Comm'r of Internal Revenue

This case is not covered by Casetext's citator
Tax Court of the United States.May 6, 1949
12 T.C. 725 (U.S.T.C. 1949)

Docket Nos. 15011 15012.



Robert A. Littleton, Esq., for the petitioners. S. Earl Heilman, Esq., for the respondent.

STATUTE OF LIMITATIONS— REQUEST FOR PROMPT ASSESSMENT— SECTION 275(b).— A letter asking for an early determination of income tax liability held not a request within section 275(b) limiting the assessment period for income, excess profits, and declared value excess profits taxes to 18 months. Robert A. Littleton, Esq., for the petitioners. S. Earl Heilman, Esq., for the respondent.

The Commissioner determined that each of the petitioners is liable as transferee for the following deficiencies in taxes of the Chattanooga Sash & Millwork Co.:

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Declared Period Income tax value excess Excess profits tax profits tax 1943 $377.64 $4,339.64 6 months ended June 30, 1944 $13.36 203.59 3,528.13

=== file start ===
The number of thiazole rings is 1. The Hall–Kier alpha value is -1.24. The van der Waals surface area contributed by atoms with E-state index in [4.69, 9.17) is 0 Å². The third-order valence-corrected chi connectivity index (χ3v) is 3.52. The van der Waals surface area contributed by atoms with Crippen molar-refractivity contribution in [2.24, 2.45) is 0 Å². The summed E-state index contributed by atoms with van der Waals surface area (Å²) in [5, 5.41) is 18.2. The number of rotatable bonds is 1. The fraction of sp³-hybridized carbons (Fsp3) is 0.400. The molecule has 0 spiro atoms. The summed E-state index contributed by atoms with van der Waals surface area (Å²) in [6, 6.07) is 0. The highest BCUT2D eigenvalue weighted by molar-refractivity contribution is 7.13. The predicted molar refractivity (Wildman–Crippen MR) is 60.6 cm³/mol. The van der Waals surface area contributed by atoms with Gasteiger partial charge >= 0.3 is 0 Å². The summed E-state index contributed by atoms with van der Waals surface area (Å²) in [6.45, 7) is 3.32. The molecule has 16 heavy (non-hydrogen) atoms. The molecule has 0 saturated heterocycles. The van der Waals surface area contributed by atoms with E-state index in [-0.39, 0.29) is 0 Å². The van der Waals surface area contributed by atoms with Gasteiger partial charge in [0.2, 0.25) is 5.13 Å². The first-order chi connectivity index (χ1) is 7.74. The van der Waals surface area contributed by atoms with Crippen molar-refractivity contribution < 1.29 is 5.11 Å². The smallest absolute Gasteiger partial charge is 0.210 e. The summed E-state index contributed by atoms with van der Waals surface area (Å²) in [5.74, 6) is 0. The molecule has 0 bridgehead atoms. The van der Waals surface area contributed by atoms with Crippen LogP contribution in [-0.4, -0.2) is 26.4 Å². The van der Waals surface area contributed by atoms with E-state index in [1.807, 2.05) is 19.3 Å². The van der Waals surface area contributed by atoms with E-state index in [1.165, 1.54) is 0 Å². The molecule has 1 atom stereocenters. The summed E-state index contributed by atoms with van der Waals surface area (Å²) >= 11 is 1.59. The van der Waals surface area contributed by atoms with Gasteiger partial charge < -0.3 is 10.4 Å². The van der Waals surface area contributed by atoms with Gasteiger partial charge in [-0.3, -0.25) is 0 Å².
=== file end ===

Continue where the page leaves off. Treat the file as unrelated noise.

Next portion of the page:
The only issue for decision is whether the statute of limitations had expired before the transferee notices were mailed.


The Chattanooga Sash & Millwork Co., a corporation, filed its corporation excess profits tax return for 1943 and its corporation income and declared value excess profits tax return for 1943 on March 15, 1944, with the collector of internal revenue for the district of Tennessee. It filed similar returns for the six-month period ended June 30, 1944, with the same collector on September 20, 1944.

Attached to the returns for the period ended June 30, 1944, was a letter to the Commissioner of Internal Revenue, signed by the president and treasurer of the corporation, containing three paragraphs as follows:

On June 30, 1944, the CHATTANOOGA SASH AND MILLWORK COMPANY disposed of its assets, surrendered its charter, and ceased to function as a business entity.